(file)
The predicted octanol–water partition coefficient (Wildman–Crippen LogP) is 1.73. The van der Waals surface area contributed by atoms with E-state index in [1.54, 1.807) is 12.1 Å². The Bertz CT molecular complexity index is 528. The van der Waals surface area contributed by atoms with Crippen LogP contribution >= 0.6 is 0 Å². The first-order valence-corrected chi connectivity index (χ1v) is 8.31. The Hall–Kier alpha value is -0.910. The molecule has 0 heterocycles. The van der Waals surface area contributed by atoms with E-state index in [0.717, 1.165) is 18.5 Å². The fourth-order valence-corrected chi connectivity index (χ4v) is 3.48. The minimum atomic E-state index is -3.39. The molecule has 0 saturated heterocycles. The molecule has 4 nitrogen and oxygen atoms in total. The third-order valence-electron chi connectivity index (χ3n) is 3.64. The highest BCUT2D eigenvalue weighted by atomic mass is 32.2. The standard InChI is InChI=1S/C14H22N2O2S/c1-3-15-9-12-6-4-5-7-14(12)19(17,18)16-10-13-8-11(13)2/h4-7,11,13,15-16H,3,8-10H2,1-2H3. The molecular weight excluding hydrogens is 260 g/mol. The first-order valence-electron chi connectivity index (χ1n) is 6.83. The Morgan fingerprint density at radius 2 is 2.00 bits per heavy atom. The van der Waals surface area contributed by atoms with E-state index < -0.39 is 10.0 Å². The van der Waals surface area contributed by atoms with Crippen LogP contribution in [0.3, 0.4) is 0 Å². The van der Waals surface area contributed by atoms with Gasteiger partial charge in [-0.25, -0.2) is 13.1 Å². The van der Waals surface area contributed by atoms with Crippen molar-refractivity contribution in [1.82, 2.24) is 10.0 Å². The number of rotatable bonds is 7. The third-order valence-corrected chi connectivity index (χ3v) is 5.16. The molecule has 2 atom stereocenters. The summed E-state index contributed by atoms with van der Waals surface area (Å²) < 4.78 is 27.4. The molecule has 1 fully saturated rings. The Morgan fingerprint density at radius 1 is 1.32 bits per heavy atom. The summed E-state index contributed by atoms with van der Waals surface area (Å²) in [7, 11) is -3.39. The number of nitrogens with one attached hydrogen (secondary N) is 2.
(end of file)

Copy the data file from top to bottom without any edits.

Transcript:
The predicted octanol–water partition coefficient (Wildman–Crippen LogP) is 1.73. The van der Waals surface area contributed by atoms with E-state index in [1.54, 1.807) is 12.1 Å². The Bertz CT molecular complexity index is 528. The van der Waals surface area contributed by atoms with Crippen LogP contribution >= 0.6 is 0 Å². The first-order valence-corrected chi connectivity index (χ1v) is 8.31. The Hall–Kier alpha value is -0.910. The molecule has 0 heterocycles. The van der Waals surface area contributed by atoms with E-state index in [0.717, 1.165) is 18.5 Å². The fourth-order valence-corrected chi connectivity index (χ4v) is 3.48. The minimum atomic E-state index is -3.39. The molecule has 0 saturated heterocycles. The molecule has 4 nitrogen and oxygen atoms in total. The third-order valence-electron chi connectivity index (χ3n) is 3.64. The highest BCUT2D eigenvalue weighted by atomic mass is 32.2. The standard InChI is InChI=1S/C14H22N2O2S/c1-3-15-9-12-6-4-5-7-14(12)19(17,18)16-10-13-8-11(13)2/h4-7,11,13,15-16H,3,8-10H2,1-2H3. The molecular weight excluding hydrogens is 260 g/mol. The first-order valence-electron chi connectivity index (χ1n) is 6.83. The Morgan fingerprint density at radius 2 is 2.00 bits per heavy atom. The van der Waals surface area contributed by atoms with E-state index < -0.39 is 10.0 Å². The van der Waals surface area contributed by atoms with Crippen LogP contribution in [0.3, 0.4) is 0 Å². The van der Waals surface area contributed by atoms with Gasteiger partial charge in [-0.25, -0.2) is 13.1 Å². The van der Waals surface area contributed by atoms with Crippen molar-refractivity contribution in [1.82, 2.24) is 10.0 Å². The number of rotatable bonds is 7. The third-order valence-corrected chi connectivity index (χ3v) is 5.16. The molecule has 2 atom stereocenters. The summed E-state index contributed by atoms with van der Waals surface area (Å²) < 4.78 is 27.4. The molecule has 1 fully saturated rings. The Morgan fingerprint density at radius 1 is 1.32 bits per heavy atom. The summed E-state index contributed by atoms with van der Waals surface area (Å²) in [7, 11) is -3.39. The number of nitrogens with one attached hydrogen (secondary N) is 2.